South Wind by Norman Douglas

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South Wind by Norman Douglas
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South Wind by Norman Douglas

South Wind is a 1917 novel by British author Norman Douglas. It is Douglas’ most famous book. It is set on an imaginary island called Nepenthe, located off the coast of Italy in the Tyrrhenian Sea, a thinly fictionalized description of Capri’s residents and visitors. The novel’s discussion of moral and sexual issues caused considerable debate.

South Wind depicts a group of eccentric and even scandalous characters wiling away their time in a sunny Mediterranean resort. The novel takes place on Nepenthe, Douglas’s thinly veiled version of Capri, an island retreat for pleasure-seekers since Roman times. In classical mythology, “nepenthe” was a medicine that caused one to forget melancholy and suffering; Douglas’ comical duchesses, American millionaires, and expatriate freethinkers forget not only suffering, but conventional morality and even ordinary discretion. In the series of witty conversations that make up much of the novel, the characters analyze (and mock) religion, science, morality, progress, and the legacies of classical civilization. The novel spoke to the young, rebellious, and cynical generation that was scarred by the experience of World War I, and influenced younger English writers such as Aldous Huxley and Graham Greene.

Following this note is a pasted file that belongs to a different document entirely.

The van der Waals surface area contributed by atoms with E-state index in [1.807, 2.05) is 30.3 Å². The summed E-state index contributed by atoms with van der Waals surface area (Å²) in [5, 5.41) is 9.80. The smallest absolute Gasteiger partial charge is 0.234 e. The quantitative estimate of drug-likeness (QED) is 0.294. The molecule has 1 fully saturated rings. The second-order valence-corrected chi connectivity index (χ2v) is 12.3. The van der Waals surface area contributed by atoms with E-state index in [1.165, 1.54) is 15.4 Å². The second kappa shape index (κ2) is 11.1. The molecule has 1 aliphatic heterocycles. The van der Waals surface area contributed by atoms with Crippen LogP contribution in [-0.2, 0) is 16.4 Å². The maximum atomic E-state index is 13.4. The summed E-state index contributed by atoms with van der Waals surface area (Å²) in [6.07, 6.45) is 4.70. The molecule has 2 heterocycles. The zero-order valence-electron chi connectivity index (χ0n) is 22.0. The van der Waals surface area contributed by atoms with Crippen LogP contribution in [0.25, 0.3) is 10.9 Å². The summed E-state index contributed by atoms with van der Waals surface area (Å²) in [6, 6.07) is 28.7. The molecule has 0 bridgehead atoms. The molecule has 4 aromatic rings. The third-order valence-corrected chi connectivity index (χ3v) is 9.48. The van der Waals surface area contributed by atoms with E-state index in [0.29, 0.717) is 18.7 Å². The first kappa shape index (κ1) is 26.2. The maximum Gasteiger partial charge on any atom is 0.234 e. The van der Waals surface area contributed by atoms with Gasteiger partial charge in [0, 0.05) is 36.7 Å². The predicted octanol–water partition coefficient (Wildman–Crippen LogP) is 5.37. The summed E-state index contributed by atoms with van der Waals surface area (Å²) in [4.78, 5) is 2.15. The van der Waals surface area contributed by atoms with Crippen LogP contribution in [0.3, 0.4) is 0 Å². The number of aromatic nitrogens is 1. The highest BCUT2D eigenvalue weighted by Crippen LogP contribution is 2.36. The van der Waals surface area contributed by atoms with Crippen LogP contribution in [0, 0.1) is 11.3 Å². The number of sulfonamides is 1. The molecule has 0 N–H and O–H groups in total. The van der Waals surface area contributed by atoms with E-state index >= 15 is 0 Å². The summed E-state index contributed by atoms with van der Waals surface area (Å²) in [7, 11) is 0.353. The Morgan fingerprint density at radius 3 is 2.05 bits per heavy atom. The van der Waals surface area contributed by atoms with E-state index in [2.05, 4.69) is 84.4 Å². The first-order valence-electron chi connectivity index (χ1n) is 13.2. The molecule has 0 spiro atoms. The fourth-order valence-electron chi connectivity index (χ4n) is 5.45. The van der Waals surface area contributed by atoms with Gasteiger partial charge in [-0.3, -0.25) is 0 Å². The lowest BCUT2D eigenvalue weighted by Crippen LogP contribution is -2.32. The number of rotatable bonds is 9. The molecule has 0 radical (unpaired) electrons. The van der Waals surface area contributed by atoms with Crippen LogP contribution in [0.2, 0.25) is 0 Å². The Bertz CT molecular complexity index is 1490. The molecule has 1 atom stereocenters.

South Wind by Norman Douglas is one of F. Scott Fitzgerald’s favorite books.